Process |
Description |
Texcoord 1 |
Inputs: None Output: 2D vector The primary texture coordinates. |
Texcoord 2 |
Inputs: None Output: 2D vector The secondary texture coordinates. |
Paint Texcoord |
Inputs: None Output: 2D vector The paint space texture coordinates. These are determined by the paint space associated with the geometry being rendered. The output of this process is normally fed into a Paint Texture basic process. |
Vertex Color |
Inputs: None Output: RGBA color The vertex color. The vertex color does not occupy any texcoord slots. |
Vertex Geometry |
Inputs: None Output: 3D vector This interpolant can be used with water shaders when land elevation data has been generated for water geometries. The z component contains the difference in height between the water surface and the land beneath it, and the x and y components contain the gradient of the land elevation. |
Tangent-Space Light Direction |
Inputs: None Output: 3D vector The unit-length tangent-space direction to light L. If the ambient reflection output depends on this process, then the results are undefined. |
Tangent-Space View Direction |
Inputs: None Output: 3D vector The unit-length tangent-space direction to viewer V. |
Tangent-Space Halfway Direction |
Inputs: None Output: 3D vector The unit-length tangent-space direction vector H. The halfway direction does not occupy any texcoord slots by itself, but it implicitly requires the light direction and view direction interpolants. If the ambient reflection output depends on this process, then the results are undefined. |
Object-Space Light Direction |
Inputs: None Output: 3D vector The unit-length object-space direction to light L. If the ambient reflection output depends on this process, then the results are undefined. |
Object-Space View Direction |
Inputs: None Output: 3D vector The unit-length object-space direction to viewer V. |
Object-Space Halfway Direction |
Inputs: None Output: 3D vector The unit-length object-space halfway direction H. The halfway direction does not occupy any texcoord slots by itself, but it implicitly requires the light direction and view direction interpolants. If the ambient reflection output depends on this process, then the results are undefined. |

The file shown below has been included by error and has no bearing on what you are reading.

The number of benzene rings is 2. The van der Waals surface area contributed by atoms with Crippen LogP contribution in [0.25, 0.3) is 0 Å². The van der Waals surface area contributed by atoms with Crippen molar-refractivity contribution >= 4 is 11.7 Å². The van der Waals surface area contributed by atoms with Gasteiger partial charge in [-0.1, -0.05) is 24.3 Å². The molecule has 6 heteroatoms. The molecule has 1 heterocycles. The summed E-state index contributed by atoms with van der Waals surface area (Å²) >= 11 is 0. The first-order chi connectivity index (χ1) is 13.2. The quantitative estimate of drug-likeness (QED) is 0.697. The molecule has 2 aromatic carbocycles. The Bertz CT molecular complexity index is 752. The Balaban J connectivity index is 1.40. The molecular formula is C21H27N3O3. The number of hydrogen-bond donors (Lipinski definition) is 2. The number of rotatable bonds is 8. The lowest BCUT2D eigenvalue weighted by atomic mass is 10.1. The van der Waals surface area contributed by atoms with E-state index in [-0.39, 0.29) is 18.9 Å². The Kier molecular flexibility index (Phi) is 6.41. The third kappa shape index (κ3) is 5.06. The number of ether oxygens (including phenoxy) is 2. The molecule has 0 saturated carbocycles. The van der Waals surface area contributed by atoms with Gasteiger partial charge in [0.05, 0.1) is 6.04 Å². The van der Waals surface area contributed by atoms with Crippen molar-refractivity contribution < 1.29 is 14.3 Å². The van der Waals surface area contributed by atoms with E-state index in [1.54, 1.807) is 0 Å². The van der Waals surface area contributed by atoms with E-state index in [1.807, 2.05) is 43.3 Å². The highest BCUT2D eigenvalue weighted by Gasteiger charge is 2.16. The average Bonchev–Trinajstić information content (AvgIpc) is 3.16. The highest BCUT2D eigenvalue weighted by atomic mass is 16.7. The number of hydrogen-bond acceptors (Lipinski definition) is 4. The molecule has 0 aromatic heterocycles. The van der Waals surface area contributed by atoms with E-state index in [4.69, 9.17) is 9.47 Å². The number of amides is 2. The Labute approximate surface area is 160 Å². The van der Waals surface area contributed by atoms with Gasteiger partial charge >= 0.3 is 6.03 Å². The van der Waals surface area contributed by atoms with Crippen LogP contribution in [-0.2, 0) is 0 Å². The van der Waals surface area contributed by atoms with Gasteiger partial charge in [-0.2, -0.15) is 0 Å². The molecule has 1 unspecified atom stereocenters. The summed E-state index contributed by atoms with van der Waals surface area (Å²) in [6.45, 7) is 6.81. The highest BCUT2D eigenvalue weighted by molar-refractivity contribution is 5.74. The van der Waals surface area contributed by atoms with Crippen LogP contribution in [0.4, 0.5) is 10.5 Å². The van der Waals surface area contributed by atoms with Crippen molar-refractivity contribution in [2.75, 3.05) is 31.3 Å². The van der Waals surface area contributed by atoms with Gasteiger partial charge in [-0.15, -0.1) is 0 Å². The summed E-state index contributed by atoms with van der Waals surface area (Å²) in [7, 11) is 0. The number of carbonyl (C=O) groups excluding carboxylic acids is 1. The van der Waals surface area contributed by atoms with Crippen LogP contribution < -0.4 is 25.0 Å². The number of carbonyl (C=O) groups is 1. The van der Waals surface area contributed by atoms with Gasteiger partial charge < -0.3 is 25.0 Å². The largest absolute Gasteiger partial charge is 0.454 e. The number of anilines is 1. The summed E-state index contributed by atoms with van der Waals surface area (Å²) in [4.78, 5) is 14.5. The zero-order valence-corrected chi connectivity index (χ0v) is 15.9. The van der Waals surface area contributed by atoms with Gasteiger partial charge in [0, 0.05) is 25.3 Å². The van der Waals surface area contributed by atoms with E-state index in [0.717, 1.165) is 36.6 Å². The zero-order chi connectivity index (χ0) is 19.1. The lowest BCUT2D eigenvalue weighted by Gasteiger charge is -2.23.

Object-Space Vertex Position |
Inputs: None Output: 3D vector The object-space vertex position P. |
Object-Space Normal |
Inputs: None Output: 3D vector The object-space vertex normal N. |
Object-Space Tangent |
Inputs: None Output: 3D vector The object-space vertex tangent T. |
Object-Space Bitangent |
Inputs: None Output: 3D vector The object-space vertex bitangent B. |
World-Space Vertex Position |
Inputs: None Output: 3D vector The world-space vertex position P. |
World-Space Normal |
Inputs: None Output: 3D vector The world-space vertex normal N. |
World-Space Tangent |
Inputs: None Output: 3D vector The world-space vertex tangent T. |
World-Space Bitangent |
Inputs: None Output: 3D vector The world-space vertex bitangent B. |
Full Tangent-Space Light Vector |
Inputs: None Output: 3D vector The full-length tangent-space direction to light L. This is the difference between the light position and vertex position in tangent space. |
Full Tangent-Space View Vector |
Inputs: None Output: 3D vector The full-length tangent-space direction to viewer V. This is the difference between the camera position and vertex position in object space. |
Full Object-Space Light Vector |
Inputs: None Output: 3D vector The full-length object-space direction to light L. This is the difference between the light position and vertex position in object space. |
Full Object-Space View Vector |
Inputs: None Output: 3D vector The full-length object-space direction to viewer V. This is the difference between the camera position and vertex position in object space. |